Another article, another disclaimer: Alan Gillis was my tutor at Edinburgh Uni. I learned a fair bit from him. And Here Comes the Night is a powerful collection of poems. Again, if you see any flaws in the arguments that follow, I’d chalk up some of that dissonance to knowing the human dude behind them. Hopefully that won’t be an issue.
Reviewing an excellent book is as difficult as writing a character who is smarter than you. Many excellent films show their villains’ villainous cerebrelosity by utilising hypersyllabics to express a simple idea. So does bad criticism, though of course not to be confused with writers like Edna Longley whose ideas are complicated enough not only to justify her vocabulary but necessitate it. So the pitfall is that in trying to grasp exactly what is going on in a book whose complexity is tangled up not only in its variety of language, locations and mental/emotional states but in its philosophy and view of the world (inhale) is that I may end up flailing at the nothing that is there and the nothing that isn’t. So let’s go back to Professor Longley for a sec.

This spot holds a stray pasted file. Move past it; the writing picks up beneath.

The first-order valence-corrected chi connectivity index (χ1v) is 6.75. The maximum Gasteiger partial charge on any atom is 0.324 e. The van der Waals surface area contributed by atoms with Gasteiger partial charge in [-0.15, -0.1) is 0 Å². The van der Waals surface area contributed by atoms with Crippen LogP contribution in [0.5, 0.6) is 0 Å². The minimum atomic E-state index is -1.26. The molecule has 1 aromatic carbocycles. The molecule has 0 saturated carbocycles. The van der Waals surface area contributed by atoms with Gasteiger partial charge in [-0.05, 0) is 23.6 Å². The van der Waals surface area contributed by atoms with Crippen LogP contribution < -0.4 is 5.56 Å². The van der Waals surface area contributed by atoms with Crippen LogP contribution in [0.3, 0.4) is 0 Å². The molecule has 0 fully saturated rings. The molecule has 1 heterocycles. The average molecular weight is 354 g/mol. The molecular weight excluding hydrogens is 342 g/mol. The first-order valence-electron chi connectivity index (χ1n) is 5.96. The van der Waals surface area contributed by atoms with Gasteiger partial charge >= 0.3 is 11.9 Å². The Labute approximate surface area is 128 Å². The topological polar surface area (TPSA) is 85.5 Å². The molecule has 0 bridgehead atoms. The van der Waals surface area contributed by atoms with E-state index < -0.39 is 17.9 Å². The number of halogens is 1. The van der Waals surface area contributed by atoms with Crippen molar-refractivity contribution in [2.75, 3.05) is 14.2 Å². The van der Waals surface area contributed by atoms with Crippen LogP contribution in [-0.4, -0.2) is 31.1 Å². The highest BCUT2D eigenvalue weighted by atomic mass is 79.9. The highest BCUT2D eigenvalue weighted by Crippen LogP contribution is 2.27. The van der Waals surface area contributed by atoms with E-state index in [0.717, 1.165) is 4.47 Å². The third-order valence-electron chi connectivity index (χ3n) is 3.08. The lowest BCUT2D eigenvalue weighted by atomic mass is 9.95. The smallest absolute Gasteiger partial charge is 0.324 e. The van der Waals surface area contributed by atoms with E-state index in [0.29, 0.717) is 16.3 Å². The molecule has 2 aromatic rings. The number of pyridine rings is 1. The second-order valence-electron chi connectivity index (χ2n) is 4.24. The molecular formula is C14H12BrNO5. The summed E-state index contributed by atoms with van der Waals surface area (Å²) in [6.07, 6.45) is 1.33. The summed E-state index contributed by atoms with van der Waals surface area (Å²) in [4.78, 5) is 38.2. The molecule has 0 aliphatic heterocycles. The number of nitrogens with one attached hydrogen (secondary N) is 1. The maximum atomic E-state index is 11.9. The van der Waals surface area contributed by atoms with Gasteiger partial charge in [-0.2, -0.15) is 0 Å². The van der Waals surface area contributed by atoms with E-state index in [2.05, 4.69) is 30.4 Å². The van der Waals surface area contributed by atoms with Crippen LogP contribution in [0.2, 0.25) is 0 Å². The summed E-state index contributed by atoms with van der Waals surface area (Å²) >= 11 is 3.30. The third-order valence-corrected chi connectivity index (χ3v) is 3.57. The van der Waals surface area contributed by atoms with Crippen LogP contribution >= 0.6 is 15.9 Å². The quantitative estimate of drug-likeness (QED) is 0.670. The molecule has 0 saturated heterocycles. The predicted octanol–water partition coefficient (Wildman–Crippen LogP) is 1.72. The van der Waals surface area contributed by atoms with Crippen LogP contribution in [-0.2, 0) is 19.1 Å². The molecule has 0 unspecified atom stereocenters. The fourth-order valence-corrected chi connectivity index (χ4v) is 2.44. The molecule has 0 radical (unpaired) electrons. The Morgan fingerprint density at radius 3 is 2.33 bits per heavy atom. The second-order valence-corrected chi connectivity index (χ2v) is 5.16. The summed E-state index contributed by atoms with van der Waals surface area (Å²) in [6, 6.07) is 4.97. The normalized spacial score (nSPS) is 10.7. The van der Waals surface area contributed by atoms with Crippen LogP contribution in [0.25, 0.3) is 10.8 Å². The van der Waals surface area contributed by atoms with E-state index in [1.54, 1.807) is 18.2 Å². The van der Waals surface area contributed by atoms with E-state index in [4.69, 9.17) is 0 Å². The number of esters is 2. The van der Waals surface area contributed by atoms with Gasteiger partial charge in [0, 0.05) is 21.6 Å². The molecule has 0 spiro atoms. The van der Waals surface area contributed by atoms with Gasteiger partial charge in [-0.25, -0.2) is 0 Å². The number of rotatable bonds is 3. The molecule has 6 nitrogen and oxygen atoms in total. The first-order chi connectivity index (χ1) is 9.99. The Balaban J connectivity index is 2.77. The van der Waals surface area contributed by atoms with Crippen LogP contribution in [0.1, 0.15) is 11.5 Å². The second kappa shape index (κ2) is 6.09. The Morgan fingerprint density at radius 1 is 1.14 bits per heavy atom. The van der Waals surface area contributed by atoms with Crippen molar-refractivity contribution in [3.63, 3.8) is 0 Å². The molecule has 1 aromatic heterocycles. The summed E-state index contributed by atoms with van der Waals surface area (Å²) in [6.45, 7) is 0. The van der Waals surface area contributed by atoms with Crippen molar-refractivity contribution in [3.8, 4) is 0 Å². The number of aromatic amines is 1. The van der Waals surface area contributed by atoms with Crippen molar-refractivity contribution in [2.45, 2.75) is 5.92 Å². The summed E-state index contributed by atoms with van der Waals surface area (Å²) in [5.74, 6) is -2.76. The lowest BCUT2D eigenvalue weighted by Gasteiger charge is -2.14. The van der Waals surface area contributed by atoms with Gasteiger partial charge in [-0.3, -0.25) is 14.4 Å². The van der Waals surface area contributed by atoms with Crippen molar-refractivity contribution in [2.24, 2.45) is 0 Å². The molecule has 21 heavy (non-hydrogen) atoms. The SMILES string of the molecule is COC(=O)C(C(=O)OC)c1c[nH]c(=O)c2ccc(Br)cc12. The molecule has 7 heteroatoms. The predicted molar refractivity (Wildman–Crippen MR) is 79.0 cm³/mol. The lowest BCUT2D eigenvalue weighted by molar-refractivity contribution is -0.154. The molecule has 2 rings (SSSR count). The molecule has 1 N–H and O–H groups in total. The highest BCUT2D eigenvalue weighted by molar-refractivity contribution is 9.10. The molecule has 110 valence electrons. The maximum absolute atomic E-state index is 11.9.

Gillis wrote his PhD on Irish poetry of the 1930s under Longley’s supervision. Both Longley and Gillis have written extensively on Louis MacNeice, who now seems as important a figure to Northern Irish poetry as Yeats once was. While my understanding of Longley is too limited to identify points of contact, it’s clear MacNeice is a guiding force. Gillis has picked up the facility with language that characterised LM’s early work, the disquiet of his parabolic later work and his overarching mission that reads something along the lines of ‘the poet should read the newspapers and get lairy on a regular basis’. All of which is to completely undermine and cheapen Gillis’ own achievement, which does all of the above while maintaining a more intricate understanding of the nature of love, a more comfortable and empathetic (discuss) engagement with characters so rarely found in quality poetry (trying to define them succinctly would do them a disservice), and above all a measured optimism (oxymoron?) that time and again rises out of the book’s bleakest moments. Let’s get in amongst it.